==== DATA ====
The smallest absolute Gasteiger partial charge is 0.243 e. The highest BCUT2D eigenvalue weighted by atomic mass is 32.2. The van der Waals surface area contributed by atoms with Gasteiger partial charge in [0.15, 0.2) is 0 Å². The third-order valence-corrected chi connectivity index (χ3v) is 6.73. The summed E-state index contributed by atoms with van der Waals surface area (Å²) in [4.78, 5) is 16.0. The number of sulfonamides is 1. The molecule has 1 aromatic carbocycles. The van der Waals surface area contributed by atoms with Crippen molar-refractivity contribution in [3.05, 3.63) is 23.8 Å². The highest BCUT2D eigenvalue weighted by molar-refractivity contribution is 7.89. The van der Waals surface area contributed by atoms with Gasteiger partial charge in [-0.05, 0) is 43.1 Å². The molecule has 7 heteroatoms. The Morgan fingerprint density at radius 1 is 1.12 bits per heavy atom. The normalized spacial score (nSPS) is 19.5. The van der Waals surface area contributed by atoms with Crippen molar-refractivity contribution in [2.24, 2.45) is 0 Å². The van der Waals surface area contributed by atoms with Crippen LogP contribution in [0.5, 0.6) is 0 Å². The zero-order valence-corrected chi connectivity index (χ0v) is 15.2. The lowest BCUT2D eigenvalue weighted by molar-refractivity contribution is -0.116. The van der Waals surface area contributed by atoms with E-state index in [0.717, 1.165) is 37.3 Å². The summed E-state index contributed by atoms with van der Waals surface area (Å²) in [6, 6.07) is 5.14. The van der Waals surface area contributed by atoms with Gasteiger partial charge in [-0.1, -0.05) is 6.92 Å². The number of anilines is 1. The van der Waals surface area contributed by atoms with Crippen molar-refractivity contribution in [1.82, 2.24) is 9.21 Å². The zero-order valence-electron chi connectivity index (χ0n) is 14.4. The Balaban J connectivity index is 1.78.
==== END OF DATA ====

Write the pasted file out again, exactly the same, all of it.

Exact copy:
The smallest absolute Gasteiger partial charge is 0.243 e. The highest BCUT2D eigenvalue weighted by atomic mass is 32.2. The van der Waals surface area contributed by atoms with Gasteiger partial charge in [0.15, 0.2) is 0 Å². The third-order valence-corrected chi connectivity index (χ3v) is 6.73. The summed E-state index contributed by atoms with van der Waals surface area (Å²) in [4.78, 5) is 16.0. The number of sulfonamides is 1. The molecule has 1 aromatic carbocycles. The van der Waals surface area contributed by atoms with Crippen molar-refractivity contribution in [3.05, 3.63) is 23.8 Å². The highest BCUT2D eigenvalue weighted by molar-refractivity contribution is 7.89. The van der Waals surface area contributed by atoms with Gasteiger partial charge in [-0.05, 0) is 43.1 Å². The molecule has 7 heteroatoms. The Morgan fingerprint density at radius 1 is 1.12 bits per heavy atom. The normalized spacial score (nSPS) is 19.5. The van der Waals surface area contributed by atoms with Crippen molar-refractivity contribution in [2.24, 2.45) is 0 Å². The van der Waals surface area contributed by atoms with Crippen LogP contribution in [0.5, 0.6) is 0 Å². The zero-order valence-corrected chi connectivity index (χ0v) is 15.2. The lowest BCUT2D eigenvalue weighted by molar-refractivity contribution is -0.116. The van der Waals surface area contributed by atoms with E-state index in [0.717, 1.165) is 37.3 Å². The summed E-state index contributed by atoms with van der Waals surface area (Å²) in [6, 6.07) is 5.14. The van der Waals surface area contributed by atoms with Gasteiger partial charge in [-0.1, -0.05) is 6.92 Å². The number of anilines is 1. The van der Waals surface area contributed by atoms with Crippen molar-refractivity contribution in [1.82, 2.24) is 9.21 Å². The zero-order valence-electron chi connectivity index (χ0n) is 14.4. The Balaban J connectivity index is 1.78.